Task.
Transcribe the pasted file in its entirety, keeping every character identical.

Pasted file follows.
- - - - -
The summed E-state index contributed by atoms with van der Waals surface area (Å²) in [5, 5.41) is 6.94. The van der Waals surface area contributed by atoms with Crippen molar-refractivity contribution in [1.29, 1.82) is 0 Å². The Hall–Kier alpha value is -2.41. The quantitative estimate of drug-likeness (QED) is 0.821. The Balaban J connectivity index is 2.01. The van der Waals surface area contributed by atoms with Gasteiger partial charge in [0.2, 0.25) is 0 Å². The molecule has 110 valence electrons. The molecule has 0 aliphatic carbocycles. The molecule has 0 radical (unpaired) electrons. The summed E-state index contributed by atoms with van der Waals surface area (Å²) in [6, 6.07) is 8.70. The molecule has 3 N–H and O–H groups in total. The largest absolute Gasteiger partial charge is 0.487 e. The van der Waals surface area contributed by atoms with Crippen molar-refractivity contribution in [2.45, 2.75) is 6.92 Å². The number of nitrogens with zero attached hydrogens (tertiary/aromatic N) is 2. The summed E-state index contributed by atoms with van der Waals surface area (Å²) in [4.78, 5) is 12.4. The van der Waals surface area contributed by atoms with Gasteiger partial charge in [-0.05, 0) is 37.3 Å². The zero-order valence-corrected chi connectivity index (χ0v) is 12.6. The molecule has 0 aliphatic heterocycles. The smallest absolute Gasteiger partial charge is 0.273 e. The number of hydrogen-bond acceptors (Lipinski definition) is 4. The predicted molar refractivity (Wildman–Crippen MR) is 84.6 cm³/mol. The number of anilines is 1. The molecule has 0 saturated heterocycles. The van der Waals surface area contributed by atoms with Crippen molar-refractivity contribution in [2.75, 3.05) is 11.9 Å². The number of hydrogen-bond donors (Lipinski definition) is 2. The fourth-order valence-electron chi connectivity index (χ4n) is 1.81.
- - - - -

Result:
The summed E-state index contributed by atoms with van der Waals surface area (Å²) in [5, 5.41) is 6.94. The van der Waals surface area contributed by atoms with Crippen molar-refractivity contribution in [1.29, 1.82) is 0 Å². The Hall–Kier alpha value is -2.41. The quantitative estimate of drug-likeness (QED) is 0.821. The Balaban J connectivity index is 2.01. The van der Waals surface area contributed by atoms with Gasteiger partial charge in [0.2, 0.25) is 0 Å². The molecule has 110 valence electrons. The molecule has 0 aliphatic carbocycles. The molecule has 0 radical (unpaired) electrons. The summed E-state index contributed by atoms with van der Waals surface area (Å²) in [6, 6.07) is 8.70. The molecule has 3 N–H and O–H groups in total. The largest absolute Gasteiger partial charge is 0.487 e. The van der Waals surface area contributed by atoms with Crippen molar-refractivity contribution in [2.45, 2.75) is 6.92 Å². The number of nitrogens with zero attached hydrogens (tertiary/aromatic N) is 2. The summed E-state index contributed by atoms with van der Waals surface area (Å²) in [4.78, 5) is 12.4. The van der Waals surface area contributed by atoms with Gasteiger partial charge in [-0.05, 0) is 37.3 Å². The zero-order valence-corrected chi connectivity index (χ0v) is 12.6. The molecule has 0 aliphatic heterocycles. The smallest absolute Gasteiger partial charge is 0.273 e. The number of hydrogen-bond acceptors (Lipinski definition) is 4. The predicted molar refractivity (Wildman–Crippen MR) is 84.6 cm³/mol. The number of anilines is 1. The molecule has 0 saturated heterocycles. The van der Waals surface area contributed by atoms with Crippen molar-refractivity contribution in [2.75, 3.05) is 11.9 Å². The number of hydrogen-bond donors (Lipinski definition) is 2. The fourth-order valence-electron chi connectivity index (χ4n) is 1.81.